is now the key to nearly every business process, operation, and design. There’s
just no way to thrive without it, and more importantly, without real-time data
that allows for near-instant reactions and decisions.
discussions about data center around the B2C space, however, barely touching
upon B2B as an alternative. We know what successful and valid B2C data looks
like because we’re constantly hearing about it. B2B, on the other hand, is
still a mystery in many ways.
Not anymore. This quick guide is going to explore the various types of B2B data that are important to day-to-day operations, as well as where it comes from and how it can be leveraged.
The modern digital transformation is so appropriately named because it’s affecting everything. From retail transactions and customer service tools to data-heavy operations like analytics, nearly every industry is seeing quite the evolution. It’s about more than just going digital, too: It’s about upgrading the convenience and efficiency of various operations or processes.
Banking and finance is certainly no exception. Consumer-facing services in conventional banking are evolving to be more mobile-friendly and online. Enterprise-level financing and accounting are seeing a similar change.
A lot of conversations about digital transformation today are
about B2C businesses. But it’s a mistake to assume things aren’t changing in
the B2B world too. It’s thanks to the constant churn of new technologies and
methodologies that make what we do — whatever we do — easier, smarter and more
Whether you call it “going digital” or something else, what we’re talking about is an investment. And investments come with opportunities as well as potential risks. Here’s a brief look at both.
Whenever we start a conversation about customer experience, it seems like it’s B2C that gets to have all the fun. But if 2019 and beyond is likely to tell us anything, it’s that there really isn’t a huge division between these two types of buying experiences — not when small businesses speak for about half the workforce and its buying power, and pretty much always has. In other words, there’s considerable overlap between your target market and the “C” in “B2C.”
Make 2019 the year your B2B company rediscovers how to create a great experience in order to speak to, and better serve, your B2B customers, no matter who they may be.
Two things might surprise you about mobile apps. The first is how variably useful they can be. The second is how many companies — even major companies — haven’t built a mobile app yet or haven’t added basic functionality or customer-requested features.
The truth is, it’s probably time to stop thinking about mobile apps as things we have to “deal with” and think of them instead as blank creative canvases. For the B2B company, mobile apps can be an especially appealing way to put your best foot forward and offer a set of tools useful in the real world for the people you’re trying to reach, retain, entertain, upsell to, convert or just stay in touch with.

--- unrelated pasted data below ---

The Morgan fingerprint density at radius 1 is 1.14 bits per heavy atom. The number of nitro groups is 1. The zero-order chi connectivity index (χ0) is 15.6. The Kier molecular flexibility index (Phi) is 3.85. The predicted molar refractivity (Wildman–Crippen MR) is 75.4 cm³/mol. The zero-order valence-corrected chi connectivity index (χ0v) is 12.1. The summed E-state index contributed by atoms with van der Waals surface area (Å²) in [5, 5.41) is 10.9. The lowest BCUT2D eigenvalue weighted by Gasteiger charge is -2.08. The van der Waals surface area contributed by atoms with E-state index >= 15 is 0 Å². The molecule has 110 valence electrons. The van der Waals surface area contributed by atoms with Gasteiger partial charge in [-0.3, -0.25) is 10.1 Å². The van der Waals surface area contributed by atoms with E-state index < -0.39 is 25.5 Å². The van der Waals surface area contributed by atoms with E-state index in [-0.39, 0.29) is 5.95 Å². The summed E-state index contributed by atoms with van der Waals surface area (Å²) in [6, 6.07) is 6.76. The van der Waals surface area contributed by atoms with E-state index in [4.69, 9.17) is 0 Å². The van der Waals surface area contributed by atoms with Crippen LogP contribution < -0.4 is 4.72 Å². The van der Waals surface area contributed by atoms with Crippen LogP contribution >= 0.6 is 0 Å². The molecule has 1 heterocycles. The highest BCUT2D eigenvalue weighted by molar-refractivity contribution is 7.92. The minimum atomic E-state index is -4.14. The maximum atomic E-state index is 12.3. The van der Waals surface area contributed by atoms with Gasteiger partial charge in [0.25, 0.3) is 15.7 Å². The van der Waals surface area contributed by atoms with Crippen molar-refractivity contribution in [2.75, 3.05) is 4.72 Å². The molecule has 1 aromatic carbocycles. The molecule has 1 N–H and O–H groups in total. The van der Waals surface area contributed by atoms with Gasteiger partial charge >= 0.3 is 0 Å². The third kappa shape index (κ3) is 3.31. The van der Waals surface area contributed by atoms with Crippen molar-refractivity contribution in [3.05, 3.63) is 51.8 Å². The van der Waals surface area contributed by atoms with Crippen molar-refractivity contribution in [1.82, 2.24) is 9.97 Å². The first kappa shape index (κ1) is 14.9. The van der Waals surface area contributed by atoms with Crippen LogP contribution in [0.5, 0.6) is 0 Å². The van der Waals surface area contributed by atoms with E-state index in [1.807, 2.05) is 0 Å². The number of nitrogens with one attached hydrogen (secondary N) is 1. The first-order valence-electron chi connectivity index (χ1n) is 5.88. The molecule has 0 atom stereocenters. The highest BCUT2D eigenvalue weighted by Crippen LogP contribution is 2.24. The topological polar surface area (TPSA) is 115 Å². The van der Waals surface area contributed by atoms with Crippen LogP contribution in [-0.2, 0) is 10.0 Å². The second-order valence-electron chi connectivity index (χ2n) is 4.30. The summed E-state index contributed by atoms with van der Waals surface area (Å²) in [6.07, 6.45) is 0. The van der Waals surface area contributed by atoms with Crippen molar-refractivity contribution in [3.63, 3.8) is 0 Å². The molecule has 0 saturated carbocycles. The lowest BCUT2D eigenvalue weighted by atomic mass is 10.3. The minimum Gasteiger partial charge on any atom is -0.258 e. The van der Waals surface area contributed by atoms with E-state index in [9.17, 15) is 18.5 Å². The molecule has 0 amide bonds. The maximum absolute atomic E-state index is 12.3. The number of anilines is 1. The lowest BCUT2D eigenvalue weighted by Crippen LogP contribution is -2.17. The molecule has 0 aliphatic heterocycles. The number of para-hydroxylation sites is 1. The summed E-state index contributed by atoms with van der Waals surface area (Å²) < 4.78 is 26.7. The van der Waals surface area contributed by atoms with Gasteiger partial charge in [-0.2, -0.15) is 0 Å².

Unfortunately, cyber-attacks and data breaches are an inevitable part of doing business in today’s data-driven world. With the right protections and preventative measures, you can both mitigate the likelihood of it happening and the damage that stems from a potential attack.
The first thing to understand is that most put emphasis on preventing attacks, which is necessary, but it’s not the only protective measures you should take. You should also have tools and processes in place to stop an ongoing attack, protect stolen or lifted data, block access to unauthorized parties and a veritable kill switch — something that takes your system offline during a major event.
Why give your potential customers information alone when you can create an experience for them? That’s the idea behind experiential marketing, which creates encounters that encourage people to interact with brands in real-world situations in participatory, hands-on ways. This strategy, also called engagement marketing, is popular with B2C companies, but it can also work for B2B companies.
No B2C — or business-to-customer — company could survive without some technological platform. Whether by utilizing social media or an interactive website, customers in the modern age want to be able to do everything on their phones if at all possible. B2B, or business-to-business, companies are finding themselves increasingly going directly to customers and are thus forced to leap into technology.
Technology doesn’t just help with marketing, either, as B2Bs are quickly learning. Utilization of technology can help the company run smoother and change how business itself is done. To get a grasp of what technology can do for B2B, here are a few examples:
SaaS or software-as-a-service platforms specialize in mass data processing in more ways than one. The content alone is stored remotely and streamed — as data packets no less — to a remote machine.
But the technology has also evolved to the point where entire systems are delivered via the cloud. Think a sales facilitation and analytics platform that handles everything from product invoicing to customer experiences.
B2B and B2C networking are two very different things. What works for one may not work for another. The prime time to network for B2B is at events, conferences and workshops, and they should regularly be frequented to make a strong network of like-minded entrepreneurs.
At events, you can showcase your skills and talents directly to prospective businesses. Events are good for everyone, and the popularity of them can make the networking world intimidating. Here are a few things to remember when considering rubbing elbows with B2B event veterans.